When I talk to the business units I use $50 per record as a possible exposure figure to try and keep some credibility. Customers leave all the time and new ones arrive all the time. Unless the cost of a breach puts you out of business, it’s just another cost.

    • JJ,

      The large release effect does have its moments of reduced cost. For example, alerted people take steps to protect their credit, so the damage per stolen identity is actually worse in small releases where notification may be light, missing or skipped.

      Still, how much cheaper by the dozen? Some of the hard costs near $60 a record are simply unavoidable. But some of the soft costs such as disaffected customers does not include adverse viral business losses. An deeply disaffected customer adversely influences the buying decision of 8 other potential customers on the average.

      If even one customer made a You Tube Video like, “United Hates Guitars”, that went virual and cost United Airlines millions. True, the number of truly offended talented musicians ready to make YouTube protests is low but truly not zero.

      Is it really cheaper by the dozen to offend a larger customer pool? I think not. Even if good sense arguments do not cut it, I am fairly sure that a Monte Carlo Business Case study would not bear out your view, numerically speaking.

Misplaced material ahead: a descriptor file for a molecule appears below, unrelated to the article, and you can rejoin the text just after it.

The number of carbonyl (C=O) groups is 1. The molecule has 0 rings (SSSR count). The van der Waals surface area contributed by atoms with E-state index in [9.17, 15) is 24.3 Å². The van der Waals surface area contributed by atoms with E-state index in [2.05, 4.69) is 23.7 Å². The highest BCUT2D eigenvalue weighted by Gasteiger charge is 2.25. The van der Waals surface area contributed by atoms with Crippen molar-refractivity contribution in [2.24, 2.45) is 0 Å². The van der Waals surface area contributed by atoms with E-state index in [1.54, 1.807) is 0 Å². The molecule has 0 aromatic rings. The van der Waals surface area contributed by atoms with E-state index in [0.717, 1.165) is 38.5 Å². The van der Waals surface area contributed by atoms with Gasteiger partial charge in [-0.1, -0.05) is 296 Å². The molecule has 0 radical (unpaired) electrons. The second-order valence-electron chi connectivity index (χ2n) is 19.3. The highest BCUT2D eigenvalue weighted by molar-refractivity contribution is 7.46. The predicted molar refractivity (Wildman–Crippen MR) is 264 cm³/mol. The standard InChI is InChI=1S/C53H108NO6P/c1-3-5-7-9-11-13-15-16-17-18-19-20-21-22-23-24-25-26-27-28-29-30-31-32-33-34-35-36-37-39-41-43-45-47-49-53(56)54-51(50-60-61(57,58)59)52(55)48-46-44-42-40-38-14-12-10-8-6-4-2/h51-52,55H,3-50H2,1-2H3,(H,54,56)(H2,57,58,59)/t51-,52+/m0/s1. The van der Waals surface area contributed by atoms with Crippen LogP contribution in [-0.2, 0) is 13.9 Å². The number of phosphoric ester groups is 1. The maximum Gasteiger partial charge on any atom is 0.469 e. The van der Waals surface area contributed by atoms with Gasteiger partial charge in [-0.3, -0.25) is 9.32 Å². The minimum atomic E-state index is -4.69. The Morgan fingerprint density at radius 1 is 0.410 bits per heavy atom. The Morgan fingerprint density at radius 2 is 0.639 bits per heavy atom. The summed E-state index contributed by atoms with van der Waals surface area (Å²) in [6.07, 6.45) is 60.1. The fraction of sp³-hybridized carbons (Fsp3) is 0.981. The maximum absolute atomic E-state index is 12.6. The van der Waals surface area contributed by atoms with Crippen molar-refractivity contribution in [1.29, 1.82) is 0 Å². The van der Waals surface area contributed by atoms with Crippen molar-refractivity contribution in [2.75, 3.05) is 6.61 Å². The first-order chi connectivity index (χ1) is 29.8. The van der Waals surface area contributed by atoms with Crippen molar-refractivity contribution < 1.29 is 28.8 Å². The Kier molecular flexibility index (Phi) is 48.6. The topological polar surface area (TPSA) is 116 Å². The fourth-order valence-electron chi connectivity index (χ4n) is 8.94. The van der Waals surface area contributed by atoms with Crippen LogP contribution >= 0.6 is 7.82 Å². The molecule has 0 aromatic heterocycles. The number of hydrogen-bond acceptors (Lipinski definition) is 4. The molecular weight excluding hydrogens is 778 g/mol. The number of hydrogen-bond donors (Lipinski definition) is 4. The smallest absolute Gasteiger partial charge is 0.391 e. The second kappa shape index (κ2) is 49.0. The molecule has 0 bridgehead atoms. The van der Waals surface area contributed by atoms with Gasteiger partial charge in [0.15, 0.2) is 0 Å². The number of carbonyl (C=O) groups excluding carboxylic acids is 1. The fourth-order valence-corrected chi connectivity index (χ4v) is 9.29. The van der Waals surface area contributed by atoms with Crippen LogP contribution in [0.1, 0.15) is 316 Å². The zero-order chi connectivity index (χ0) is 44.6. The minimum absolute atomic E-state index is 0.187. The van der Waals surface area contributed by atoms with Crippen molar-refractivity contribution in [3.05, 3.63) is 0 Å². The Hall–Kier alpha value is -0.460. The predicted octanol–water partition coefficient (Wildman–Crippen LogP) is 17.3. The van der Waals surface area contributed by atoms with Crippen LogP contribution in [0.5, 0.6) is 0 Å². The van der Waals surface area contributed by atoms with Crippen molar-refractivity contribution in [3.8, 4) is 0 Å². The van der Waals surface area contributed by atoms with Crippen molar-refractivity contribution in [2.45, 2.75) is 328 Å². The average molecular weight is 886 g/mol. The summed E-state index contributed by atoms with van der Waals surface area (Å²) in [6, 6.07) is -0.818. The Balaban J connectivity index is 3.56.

• Patrick Florer says:


    Per their SEC Filings (Forms 10-k and 10-q), Heartland Payment Systems has spent over $150M on the breach (actual out of pocket and reserves set aside to cover future settlements.)

    They aren’t out of business, but $150M is approximately 10% of annual revenue.

    Do you think they consider that “just another cost”?

    BTW – if you take $150M for the cost and 130M for the number of records, as the DOJ alledged in the Gonzales indictment, that works out to about $1.20 per record.

    Is the moral here to expose lots of records?

    Of course not 🙂

    Point is – cost of breach is a very complicated subject – cost per record may not be the best measure, as several have said.


  • Donn Parker says:

    The Ponemon survey report has an entire page of carefully worded caveats compared to one sentence in the Verizon 2010 Breaches tabulation Report that has one sentence saying it is biased: “Although we believe many of the findings presented in this report to be appropriate for generalization (and our confidence in this grows over time), bias undoubtedly exists.”

    As far as I know, there are no satistically valid surveys or tabulations in information security sufficiently representative for use in risk analysis for justification and priority-setting of security solutions. However, these two reports and several others such as the CSI/FBI surveys are very useful to identify new and overlooked vulnerabilites, threats, potential perpetrators, assets subject to violation, and security solutions when conducting a(non-risk-based)threat and vulnerability analysis.